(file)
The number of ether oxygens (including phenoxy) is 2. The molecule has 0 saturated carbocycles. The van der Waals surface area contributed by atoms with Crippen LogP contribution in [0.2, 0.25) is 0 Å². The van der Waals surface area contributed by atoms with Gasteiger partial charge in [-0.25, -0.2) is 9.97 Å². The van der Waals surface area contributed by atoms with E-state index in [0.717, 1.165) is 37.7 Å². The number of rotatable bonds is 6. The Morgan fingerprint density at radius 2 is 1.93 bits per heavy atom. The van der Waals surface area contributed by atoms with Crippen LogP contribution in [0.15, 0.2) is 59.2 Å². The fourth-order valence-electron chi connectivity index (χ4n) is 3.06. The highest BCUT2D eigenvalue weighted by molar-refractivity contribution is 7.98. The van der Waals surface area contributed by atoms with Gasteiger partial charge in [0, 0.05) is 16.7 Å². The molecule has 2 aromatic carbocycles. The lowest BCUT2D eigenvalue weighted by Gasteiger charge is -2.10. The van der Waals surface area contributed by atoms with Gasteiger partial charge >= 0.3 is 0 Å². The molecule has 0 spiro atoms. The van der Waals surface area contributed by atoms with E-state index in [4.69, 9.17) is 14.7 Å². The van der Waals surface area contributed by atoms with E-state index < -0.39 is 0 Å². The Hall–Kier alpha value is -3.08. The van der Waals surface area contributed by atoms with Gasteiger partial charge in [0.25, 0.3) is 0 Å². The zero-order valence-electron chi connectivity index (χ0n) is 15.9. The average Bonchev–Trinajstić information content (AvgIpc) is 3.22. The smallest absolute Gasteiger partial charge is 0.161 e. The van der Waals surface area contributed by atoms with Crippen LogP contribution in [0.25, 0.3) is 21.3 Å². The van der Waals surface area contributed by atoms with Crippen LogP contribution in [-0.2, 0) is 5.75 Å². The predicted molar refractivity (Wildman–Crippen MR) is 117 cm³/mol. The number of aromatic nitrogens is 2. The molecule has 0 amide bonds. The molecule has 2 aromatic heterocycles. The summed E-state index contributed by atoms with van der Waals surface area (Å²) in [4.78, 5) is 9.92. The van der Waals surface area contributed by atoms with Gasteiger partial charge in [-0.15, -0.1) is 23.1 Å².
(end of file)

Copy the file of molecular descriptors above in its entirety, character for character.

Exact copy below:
The number of ether oxygens (including phenoxy) is 2. The molecule has 0 saturated carbocycles. The van der Waals surface area contributed by atoms with Crippen LogP contribution in [0.2, 0.25) is 0 Å². The van der Waals surface area contributed by atoms with Gasteiger partial charge in [-0.25, -0.2) is 9.97 Å². The van der Waals surface area contributed by atoms with E-state index in [0.717, 1.165) is 37.7 Å². The number of rotatable bonds is 6. The Morgan fingerprint density at radius 2 is 1.93 bits per heavy atom. The van der Waals surface area contributed by atoms with Crippen LogP contribution in [0.15, 0.2) is 59.2 Å². The fourth-order valence-electron chi connectivity index (χ4n) is 3.06. The highest BCUT2D eigenvalue weighted by molar-refractivity contribution is 7.98. The van der Waals surface area contributed by atoms with Gasteiger partial charge in [0, 0.05) is 16.7 Å². The molecule has 2 aromatic carbocycles. The lowest BCUT2D eigenvalue weighted by Gasteiger charge is -2.10. The van der Waals surface area contributed by atoms with Gasteiger partial charge >= 0.3 is 0 Å². The molecule has 0 spiro atoms. The van der Waals surface area contributed by atoms with E-state index in [4.69, 9.17) is 14.7 Å². The van der Waals surface area contributed by atoms with E-state index < -0.39 is 0 Å². The Hall–Kier alpha value is -3.08. The van der Waals surface area contributed by atoms with Gasteiger partial charge in [0.25, 0.3) is 0 Å². The zero-order valence-electron chi connectivity index (χ0n) is 15.9. The average Bonchev–Trinajstić information content (AvgIpc) is 3.22. The smallest absolute Gasteiger partial charge is 0.161 e. The van der Waals surface area contributed by atoms with Crippen LogP contribution in [0.25, 0.3) is 21.3 Å². The van der Waals surface area contributed by atoms with Crippen LogP contribution in [-0.2, 0) is 5.75 Å². The predicted molar refractivity (Wildman–Crippen MR) is 117 cm³/mol. The number of aromatic nitrogens is 2. The molecule has 0 amide bonds. The molecule has 2 aromatic heterocycles. The summed E-state index contributed by atoms with van der Waals surface area (Å²) in [4.78, 5) is 9.92. The van der Waals surface area contributed by atoms with Gasteiger partial charge in [-0.15, -0.1) is 23.1 Å².